The average UK house price is expected to ease by 1% over the next year as mortgage rates continue to drop, giving some relief to those trying to jump on the housing ladder.
Prices for properties hitting the market are expected to drop by an average of 1% in 2024, according to Rightmove.
The pressure is on sellers to price under the competition to secure a buyer as affordability remains stretched, the property site said.
“With mortgage rates more settled and on a slow downward trend, potential movers who have been biding their time and waiting for calmer market conditions may decide to act in the early part of next year,” said Tim Bannister, Rightmove’s director of property science.
“Rightmove’s research and agent feedback is that the best strategy to sell in the current market is to price temptingly at the outset of marketing, rather than testing the waters with a higher price. This will hopefully avoid the need to reduce your asking price later, and capture that early-bird buyer’s interest in the new year, whilst also avoiding the stress of drawing out the selling process and risking having the for-sale board still up at Easter,” he added.
This December, the average new seller asking prices fell by 1.9%, or £6,966, to £355,177 as most sellers price to sell ahead of the new year.
The average new seller asking prices are higher in seven out of 11 areas across Great Britain compared to a year ago, with the North West leading the way at 1.5% higher than last year, and the South East being the worst performer at 3.7% below 2022.
The number of sales agreed in the year to date is just 13% behind the same period last year, a better-than-expected figure. The market has been hit with high mortgage but rates have started to ease in recent months as the Bank of England appears to have reached the peak of the rate-hiking cycle.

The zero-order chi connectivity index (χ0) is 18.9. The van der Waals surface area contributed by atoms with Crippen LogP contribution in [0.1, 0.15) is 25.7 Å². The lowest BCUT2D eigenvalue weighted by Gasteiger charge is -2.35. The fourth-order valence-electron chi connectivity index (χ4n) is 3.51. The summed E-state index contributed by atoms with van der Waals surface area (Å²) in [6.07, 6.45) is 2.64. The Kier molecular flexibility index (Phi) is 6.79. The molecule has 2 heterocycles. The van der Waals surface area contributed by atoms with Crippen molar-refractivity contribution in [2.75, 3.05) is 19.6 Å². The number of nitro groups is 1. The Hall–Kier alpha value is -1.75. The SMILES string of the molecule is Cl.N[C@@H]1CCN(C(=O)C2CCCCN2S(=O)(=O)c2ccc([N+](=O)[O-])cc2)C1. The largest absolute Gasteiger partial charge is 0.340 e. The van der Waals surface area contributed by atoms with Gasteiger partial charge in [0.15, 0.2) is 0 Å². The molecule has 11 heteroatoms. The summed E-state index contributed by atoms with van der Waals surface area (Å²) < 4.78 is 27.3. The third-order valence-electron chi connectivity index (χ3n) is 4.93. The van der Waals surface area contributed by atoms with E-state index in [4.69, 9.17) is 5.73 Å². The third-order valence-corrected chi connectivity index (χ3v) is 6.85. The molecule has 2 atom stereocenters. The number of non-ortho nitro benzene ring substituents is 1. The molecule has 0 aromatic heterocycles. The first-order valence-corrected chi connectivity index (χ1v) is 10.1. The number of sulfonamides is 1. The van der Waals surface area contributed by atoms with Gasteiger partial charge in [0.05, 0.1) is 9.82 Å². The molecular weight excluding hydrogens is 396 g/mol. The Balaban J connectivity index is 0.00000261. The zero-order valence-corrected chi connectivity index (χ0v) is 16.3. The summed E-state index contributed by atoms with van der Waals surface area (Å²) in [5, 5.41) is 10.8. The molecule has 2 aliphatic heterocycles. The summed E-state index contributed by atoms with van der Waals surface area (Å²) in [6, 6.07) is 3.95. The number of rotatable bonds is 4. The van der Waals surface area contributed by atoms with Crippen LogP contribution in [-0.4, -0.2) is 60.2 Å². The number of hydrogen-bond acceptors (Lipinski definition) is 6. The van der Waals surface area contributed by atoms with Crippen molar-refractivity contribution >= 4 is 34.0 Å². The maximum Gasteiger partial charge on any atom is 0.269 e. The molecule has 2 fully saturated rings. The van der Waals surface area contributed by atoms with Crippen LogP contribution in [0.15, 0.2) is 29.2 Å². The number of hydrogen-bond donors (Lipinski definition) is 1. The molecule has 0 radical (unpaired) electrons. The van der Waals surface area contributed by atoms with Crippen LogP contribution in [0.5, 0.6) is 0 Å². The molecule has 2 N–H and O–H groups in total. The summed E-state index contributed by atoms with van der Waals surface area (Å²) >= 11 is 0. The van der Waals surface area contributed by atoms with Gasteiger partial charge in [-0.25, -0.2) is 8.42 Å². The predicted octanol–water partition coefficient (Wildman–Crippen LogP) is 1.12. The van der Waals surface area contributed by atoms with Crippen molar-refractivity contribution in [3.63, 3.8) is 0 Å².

Average mortgage rates have now fallen for 19 consecutive weeks, with the average five-year fixed mortgage rate now 5.11% compared to 6.11% in July.
Meanwhile, two-year fixed rate mortgages have dipped below 6% for the first time since 19 June this year.
Sarah Coles, Yahoo Finance UK columnist and head of personal finance at Hargreaves Lansdown, said: "This could help bring a chunk of buyers back to the market. It would be balm for the agony suffered by sellers over the past few months, as their properties sit unseen on the market and their for-sale signs collect grime. However, we can’t expect to see the impact in house price figures until the spring."
Rightmove said that as mortgage rates fall, the market will see more family movers who want to trade up for more space.
There are signs this is already happening, with demand in the mid-market second-stepper sector (all three and four bed properties, excluding four bed detached houses) up by 9% versus the post-mini-budget period of this time last year, compared with overall demand being up by 6%.
“We entered this year under a cloud of uncertainty, as the fallout from the autumn mini-budget filtered through to lower activity levels. High mortgage rates which have added to already-stretched buyer affordability have been a challenge throughout 2023 and this is likely to carry into next year.
“However for now, there appears to be more calm and certainty heading into 2024, and the annual fall of 1.1% in asking prices highlights the market’s much-better-than-predicted resilience this year,” Bannister said.
Watch: House prices show further growth after pause in interest rate hikes, Nationwide says